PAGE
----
First, we have the Sieve of Atkin:
; sum the first n primes using the Sieve of Atkin ; algorithm source: http://en.wikipedia.org/wiki/Sieve_of_Atkin (define (sum-primes-sieve-atkin n) (define-values (lo hi) (guess-nth-prime n)) (define v (make-vector hi #f)) ; add candidate primes (for* ([x (in-range 1 (+ 1 (sqrt hi)))] [y (in-range 1 (+ 1 (sqrt hi)))]) (define x2 (* x x)) (define y2 (* y y)) (let ([i (+ (* 4 x2) y2)]) (when (and (< i hi) (or (= 1 (remainder i 12)) (= 5 (remainder i 12)))) (vector-set! v i (not (vector-ref v i))))) (let ([i (+ (* 3 x2) y2)]) (when (and (< i hi) (= 7 (remainder i 12))) (vector-set! v i (not (vector-ref v i))))) (let ([i (- (* 3 x2) y2)]) (when (and (> x y) (< i hi) (= 11 (remainder i 12))) (vector-set! v i (not (vector-ref v i)))))) ; remove composites (for ([i (in-range 5 (+ 1 (sqrt hi)))]) (when (vector-ref v i) (for ([k (in-range (* i i) hi (* i i))]) (vector-set! v k #f)))) ; report (let loop ([i 5] [count 2] [sum 5]) (cond [(= count n) sum] [(vector-ref v i) (loop (+ i 2) (+ count 1) (+ sum i))] [else (loop (+ i 2) count sum)])))
It’s pretty much a direct translation of the code on the Wikipedia page. Since it uses
vector, it won’t be able to calculate the sum of the first billion, but you could pretty easily replace swap out for a
multivector. Still, I’m mostly interested in the implementation and performance to start with. Speaking of which:
> (time (sum-primes-sieve-atkin 1000000)) cpu time: 2421 real time: 2421 gc time: 415 7472966967499
So this particular version is about three times slower than the vector version of the Sieve of Eratosthenes. The Wikipedia page mentions that there are a number of optimizations that you could do to speed this up which I may try some day, but not today. What’s interesting though is that if you do swap out a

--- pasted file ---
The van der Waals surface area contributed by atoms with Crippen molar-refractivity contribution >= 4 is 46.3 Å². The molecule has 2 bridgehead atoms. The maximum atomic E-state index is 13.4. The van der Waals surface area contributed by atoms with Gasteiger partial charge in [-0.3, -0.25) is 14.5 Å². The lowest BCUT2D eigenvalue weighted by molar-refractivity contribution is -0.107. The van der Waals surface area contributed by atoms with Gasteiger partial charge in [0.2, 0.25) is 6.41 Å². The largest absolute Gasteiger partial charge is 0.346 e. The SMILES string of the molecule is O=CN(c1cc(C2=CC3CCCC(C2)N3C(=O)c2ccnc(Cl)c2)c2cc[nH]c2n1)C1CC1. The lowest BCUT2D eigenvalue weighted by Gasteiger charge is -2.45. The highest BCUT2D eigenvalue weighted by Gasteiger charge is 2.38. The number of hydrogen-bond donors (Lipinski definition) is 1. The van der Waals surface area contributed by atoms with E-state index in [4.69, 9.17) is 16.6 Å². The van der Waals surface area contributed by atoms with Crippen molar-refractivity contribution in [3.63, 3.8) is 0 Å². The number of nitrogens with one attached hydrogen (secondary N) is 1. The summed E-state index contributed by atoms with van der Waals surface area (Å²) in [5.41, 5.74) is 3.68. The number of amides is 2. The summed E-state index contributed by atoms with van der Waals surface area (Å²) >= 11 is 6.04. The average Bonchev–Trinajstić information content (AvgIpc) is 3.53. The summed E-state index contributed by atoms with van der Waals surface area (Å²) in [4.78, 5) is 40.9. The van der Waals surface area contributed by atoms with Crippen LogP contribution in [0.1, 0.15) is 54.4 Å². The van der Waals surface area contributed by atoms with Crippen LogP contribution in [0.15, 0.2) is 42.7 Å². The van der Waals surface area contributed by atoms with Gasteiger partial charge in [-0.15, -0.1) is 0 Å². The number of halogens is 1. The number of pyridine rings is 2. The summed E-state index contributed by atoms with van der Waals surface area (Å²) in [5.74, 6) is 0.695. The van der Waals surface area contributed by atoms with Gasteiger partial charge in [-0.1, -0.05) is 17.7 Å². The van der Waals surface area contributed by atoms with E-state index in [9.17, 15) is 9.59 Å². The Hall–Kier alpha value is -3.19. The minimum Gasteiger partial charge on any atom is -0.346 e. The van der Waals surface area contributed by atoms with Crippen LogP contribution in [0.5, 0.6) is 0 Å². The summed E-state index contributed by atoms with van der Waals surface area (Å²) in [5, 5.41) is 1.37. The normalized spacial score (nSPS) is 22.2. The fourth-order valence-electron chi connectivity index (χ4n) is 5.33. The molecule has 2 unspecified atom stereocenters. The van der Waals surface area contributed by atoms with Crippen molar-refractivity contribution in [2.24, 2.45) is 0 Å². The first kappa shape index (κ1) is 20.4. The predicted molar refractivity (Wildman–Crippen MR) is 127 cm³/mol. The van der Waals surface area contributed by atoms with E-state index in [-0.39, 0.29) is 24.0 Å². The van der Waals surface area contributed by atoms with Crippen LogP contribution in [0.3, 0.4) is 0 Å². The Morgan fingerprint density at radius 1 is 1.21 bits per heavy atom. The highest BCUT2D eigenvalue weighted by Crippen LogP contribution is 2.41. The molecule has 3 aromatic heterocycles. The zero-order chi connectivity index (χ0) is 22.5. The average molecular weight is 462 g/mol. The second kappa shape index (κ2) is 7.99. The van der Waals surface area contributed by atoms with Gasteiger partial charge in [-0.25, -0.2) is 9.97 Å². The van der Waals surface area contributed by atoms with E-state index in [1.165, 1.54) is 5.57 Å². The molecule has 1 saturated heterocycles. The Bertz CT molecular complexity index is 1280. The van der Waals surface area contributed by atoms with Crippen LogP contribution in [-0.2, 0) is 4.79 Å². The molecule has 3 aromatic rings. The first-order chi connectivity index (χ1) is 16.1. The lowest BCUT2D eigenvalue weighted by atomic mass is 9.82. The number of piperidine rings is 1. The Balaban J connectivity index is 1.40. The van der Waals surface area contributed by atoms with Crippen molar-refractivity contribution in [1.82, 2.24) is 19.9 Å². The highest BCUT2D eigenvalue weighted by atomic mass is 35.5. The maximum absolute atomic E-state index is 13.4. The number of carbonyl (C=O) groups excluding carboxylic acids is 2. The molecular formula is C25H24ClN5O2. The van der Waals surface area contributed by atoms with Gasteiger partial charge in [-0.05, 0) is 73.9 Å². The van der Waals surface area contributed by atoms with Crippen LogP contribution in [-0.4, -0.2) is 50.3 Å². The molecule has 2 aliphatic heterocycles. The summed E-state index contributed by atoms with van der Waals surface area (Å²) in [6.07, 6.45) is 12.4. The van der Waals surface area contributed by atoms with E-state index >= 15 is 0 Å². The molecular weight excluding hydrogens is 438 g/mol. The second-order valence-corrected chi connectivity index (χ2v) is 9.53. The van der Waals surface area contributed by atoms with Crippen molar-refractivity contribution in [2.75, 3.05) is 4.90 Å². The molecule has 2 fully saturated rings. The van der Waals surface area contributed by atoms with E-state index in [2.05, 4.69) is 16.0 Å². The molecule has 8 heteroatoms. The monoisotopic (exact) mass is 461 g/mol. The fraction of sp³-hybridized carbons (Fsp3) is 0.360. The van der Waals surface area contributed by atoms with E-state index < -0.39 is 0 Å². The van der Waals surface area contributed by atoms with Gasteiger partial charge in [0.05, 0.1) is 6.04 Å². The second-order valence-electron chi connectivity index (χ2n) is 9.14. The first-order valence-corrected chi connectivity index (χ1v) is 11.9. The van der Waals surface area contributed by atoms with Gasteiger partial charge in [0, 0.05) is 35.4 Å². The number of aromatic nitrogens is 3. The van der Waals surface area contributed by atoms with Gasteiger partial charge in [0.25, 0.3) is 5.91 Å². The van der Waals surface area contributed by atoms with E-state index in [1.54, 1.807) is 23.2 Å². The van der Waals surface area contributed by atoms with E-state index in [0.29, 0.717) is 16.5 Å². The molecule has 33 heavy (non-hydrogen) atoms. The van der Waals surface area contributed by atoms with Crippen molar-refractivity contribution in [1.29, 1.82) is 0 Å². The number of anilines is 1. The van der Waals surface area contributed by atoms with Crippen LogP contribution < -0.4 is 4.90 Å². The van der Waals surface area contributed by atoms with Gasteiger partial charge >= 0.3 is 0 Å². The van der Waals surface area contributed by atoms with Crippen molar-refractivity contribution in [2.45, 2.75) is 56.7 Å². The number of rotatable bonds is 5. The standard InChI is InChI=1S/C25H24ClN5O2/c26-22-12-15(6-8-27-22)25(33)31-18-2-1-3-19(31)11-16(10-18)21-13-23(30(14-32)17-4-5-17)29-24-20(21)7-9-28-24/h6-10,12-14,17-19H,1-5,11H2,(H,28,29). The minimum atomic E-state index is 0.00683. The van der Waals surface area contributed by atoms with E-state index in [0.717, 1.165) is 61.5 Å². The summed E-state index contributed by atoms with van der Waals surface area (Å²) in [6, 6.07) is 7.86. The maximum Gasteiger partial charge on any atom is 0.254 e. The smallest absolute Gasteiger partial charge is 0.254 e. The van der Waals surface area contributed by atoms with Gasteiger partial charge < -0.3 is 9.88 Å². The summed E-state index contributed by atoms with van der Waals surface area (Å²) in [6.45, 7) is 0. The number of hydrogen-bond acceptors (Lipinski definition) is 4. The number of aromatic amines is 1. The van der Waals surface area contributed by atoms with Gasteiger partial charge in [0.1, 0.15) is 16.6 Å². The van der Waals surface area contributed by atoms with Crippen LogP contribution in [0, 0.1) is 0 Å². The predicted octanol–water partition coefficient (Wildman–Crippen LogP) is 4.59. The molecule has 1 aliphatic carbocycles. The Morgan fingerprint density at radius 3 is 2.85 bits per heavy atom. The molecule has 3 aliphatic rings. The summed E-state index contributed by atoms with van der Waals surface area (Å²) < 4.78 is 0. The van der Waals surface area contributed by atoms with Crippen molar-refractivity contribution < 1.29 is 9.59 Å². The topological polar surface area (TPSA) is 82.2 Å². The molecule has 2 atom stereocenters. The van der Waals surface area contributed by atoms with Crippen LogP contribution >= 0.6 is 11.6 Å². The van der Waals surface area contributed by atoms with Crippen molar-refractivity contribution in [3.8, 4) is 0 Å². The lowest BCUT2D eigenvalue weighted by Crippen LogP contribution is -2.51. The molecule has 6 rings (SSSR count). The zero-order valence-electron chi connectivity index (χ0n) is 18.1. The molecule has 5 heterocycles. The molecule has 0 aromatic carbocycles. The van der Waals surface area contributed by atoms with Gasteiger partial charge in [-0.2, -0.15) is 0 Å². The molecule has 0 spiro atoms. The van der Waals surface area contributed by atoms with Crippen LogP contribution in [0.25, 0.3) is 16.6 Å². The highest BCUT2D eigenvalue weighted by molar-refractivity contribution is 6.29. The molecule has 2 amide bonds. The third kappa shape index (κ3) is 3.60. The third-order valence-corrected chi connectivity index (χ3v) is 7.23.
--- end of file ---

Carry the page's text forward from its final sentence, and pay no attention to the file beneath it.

bitvector for a vector, it’s actually faster:
> (time (sum-primes-sieve-atkin-bitvector 1000000)) cpu time: 3059 real time: 3058 gc time: 0 7472966967499
If that proportion follows through to the billion element run, we should be able to finish in just an hour and a half. Let’s try it out.
> (time (sum-primes-sieve-atkin-bitvector 1000000000)) cpu time: 5304855 real time: 5300800 gc time: 1237 11138479445180240497
An hour and a half, spot on. None too shabby if I do say so myself. (Although I bet we could get even faster. I’ll leave that as an exercise for another day though.)
Finally, the Sieve of Sundaram. This one is even more different than the previous ones, not removing multiples of primes but rather removing all composites less than n by noting that they all have the form i + j + 2ij ≤ n:
; sum the first n primes using the Sieve of Sundaram ; algorithm source: http://en.wikipedia.org/wiki/Sieve_of_Sundaram (define (sum-primes-sieve-sundaram n) (define-values (lo hi) (guess-nth-prime n)) (define dn (quotient hi 2)) (define v (make-vector dn #t)) (for* ([j (in-range 1 dn)] [i (in-range 1 (+ j 1))] #:when (< (+ i j (* 2 i j)) dn)) (vector-set! v (+ i j (* 2 i j)) #f)) (let loop ([i 1] [count 1] [sum 2]) (cond [(= count n) sum] [(vector-ref v i) (loop (+ i 1) (+ count 1) (+ sum (+ 1 (* 2 i))))] [else (loop (+ i 1) count sum)])))
Very straight forward code, how does it perform?
> (time (sum-primes-sieve-sundaram 10000)) cpu time: 32066 real time: 32055 gc time: 0 496165411
Eesh. Note that that’s only on 10,000 and it still took 30 seconds. I think I’ll skip running this one even out to a million.
Well, that’s enough for today I think. Here’s a nice timing summary for the methods:
|Algorithm||Ten thousand||One million||One billion|
|Direct||91 ms||86.0 s||—|
|Previous primes||9.0 s||—||—|
|Eratosthenes (list)||4.3 s||—||—|
|Eratosthenes (vector)||6 ms||0.9 s||—|
|Eratosthenes (bitvector)||31 ms||5.2 s||2 hr 42 min|
|Eratosthenes (multivector)||34 ms||6.6 s||—|
|Atkin (vector)||12 ms||2.4 s||—|
|Atkin (bitvector)||20 ms||3.1 s||1 hr 28 min|
|Atkin (multivector)||23 ms||4.4 s||—|
|Segmented Sieve||7 ms||0.9 s||25 min 12 sec|
And the actual values:
Edit: After Will’s comments, I actually got around to writing a segmented version. It’s pretty amazing the different it made too. It runs about 3x faster than even the Sieve of Atkin. Sometimes optimization is awesome. You can find that post here and the source code here.